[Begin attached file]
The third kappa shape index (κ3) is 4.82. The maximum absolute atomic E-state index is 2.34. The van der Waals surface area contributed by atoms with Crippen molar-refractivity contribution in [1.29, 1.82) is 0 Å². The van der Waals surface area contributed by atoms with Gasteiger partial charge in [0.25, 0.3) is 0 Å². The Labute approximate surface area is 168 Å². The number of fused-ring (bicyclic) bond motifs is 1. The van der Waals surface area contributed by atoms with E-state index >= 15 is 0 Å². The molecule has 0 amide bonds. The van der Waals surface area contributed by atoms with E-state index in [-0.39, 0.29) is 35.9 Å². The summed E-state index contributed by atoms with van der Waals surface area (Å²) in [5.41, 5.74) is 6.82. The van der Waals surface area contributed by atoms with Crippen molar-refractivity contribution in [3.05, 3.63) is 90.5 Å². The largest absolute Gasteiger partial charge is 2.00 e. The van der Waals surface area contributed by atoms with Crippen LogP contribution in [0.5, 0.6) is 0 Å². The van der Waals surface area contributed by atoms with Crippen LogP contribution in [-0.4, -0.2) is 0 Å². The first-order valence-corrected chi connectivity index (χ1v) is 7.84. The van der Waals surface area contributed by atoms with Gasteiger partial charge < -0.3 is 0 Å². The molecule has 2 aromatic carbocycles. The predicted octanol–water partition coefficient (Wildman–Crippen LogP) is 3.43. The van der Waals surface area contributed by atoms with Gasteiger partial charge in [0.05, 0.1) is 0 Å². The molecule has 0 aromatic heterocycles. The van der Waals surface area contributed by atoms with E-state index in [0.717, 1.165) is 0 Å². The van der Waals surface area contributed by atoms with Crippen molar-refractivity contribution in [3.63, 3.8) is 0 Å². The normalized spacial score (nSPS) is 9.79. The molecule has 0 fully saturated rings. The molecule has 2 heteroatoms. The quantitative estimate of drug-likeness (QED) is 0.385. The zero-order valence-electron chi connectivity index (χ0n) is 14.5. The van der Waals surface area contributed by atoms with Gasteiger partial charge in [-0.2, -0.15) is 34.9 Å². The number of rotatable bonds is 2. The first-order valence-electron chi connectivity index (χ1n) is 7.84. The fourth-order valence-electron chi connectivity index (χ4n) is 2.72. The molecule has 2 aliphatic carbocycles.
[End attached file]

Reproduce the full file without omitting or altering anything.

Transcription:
The third kappa shape index (κ3) is 4.82. The maximum absolute atomic E-state index is 2.34. The van der Waals surface area contributed by atoms with Crippen molar-refractivity contribution in [1.29, 1.82) is 0 Å². The van der Waals surface area contributed by atoms with Gasteiger partial charge in [0.25, 0.3) is 0 Å². The Labute approximate surface area is 168 Å². The number of fused-ring (bicyclic) bond motifs is 1. The van der Waals surface area contributed by atoms with E-state index >= 15 is 0 Å². The molecule has 0 amide bonds. The van der Waals surface area contributed by atoms with E-state index in [-0.39, 0.29) is 35.9 Å². The summed E-state index contributed by atoms with van der Waals surface area (Å²) in [5.41, 5.74) is 6.82. The van der Waals surface area contributed by atoms with Crippen molar-refractivity contribution in [3.05, 3.63) is 90.5 Å². The largest absolute Gasteiger partial charge is 2.00 e. The van der Waals surface area contributed by atoms with Crippen LogP contribution in [0.5, 0.6) is 0 Å². The van der Waals surface area contributed by atoms with Crippen LogP contribution in [-0.4, -0.2) is 0 Å². The first-order valence-corrected chi connectivity index (χ1v) is 7.84. The van der Waals surface area contributed by atoms with Gasteiger partial charge < -0.3 is 0 Å². The molecule has 2 aromatic carbocycles. The predicted octanol–water partition coefficient (Wildman–Crippen LogP) is 3.43. The van der Waals surface area contributed by atoms with Gasteiger partial charge in [0.05, 0.1) is 0 Å². The molecule has 0 aromatic heterocycles. The van der Waals surface area contributed by atoms with E-state index in [0.717, 1.165) is 0 Å². The van der Waals surface area contributed by atoms with Crippen molar-refractivity contribution in [3.63, 3.8) is 0 Å². The normalized spacial score (nSPS) is 9.79. The molecule has 0 fully saturated rings. The molecule has 2 heteroatoms. The quantitative estimate of drug-likeness (QED) is 0.385. The zero-order valence-electron chi connectivity index (χ0n) is 14.5. The van der Waals surface area contributed by atoms with Gasteiger partial charge in [-0.2, -0.15) is 34.9 Å². The number of rotatable bonds is 2. The first-order valence-electron chi connectivity index (χ1n) is 7.84. The fourth-order valence-electron chi connectivity index (χ4n) is 2.72. The molecule has 2 aliphatic carbocycles.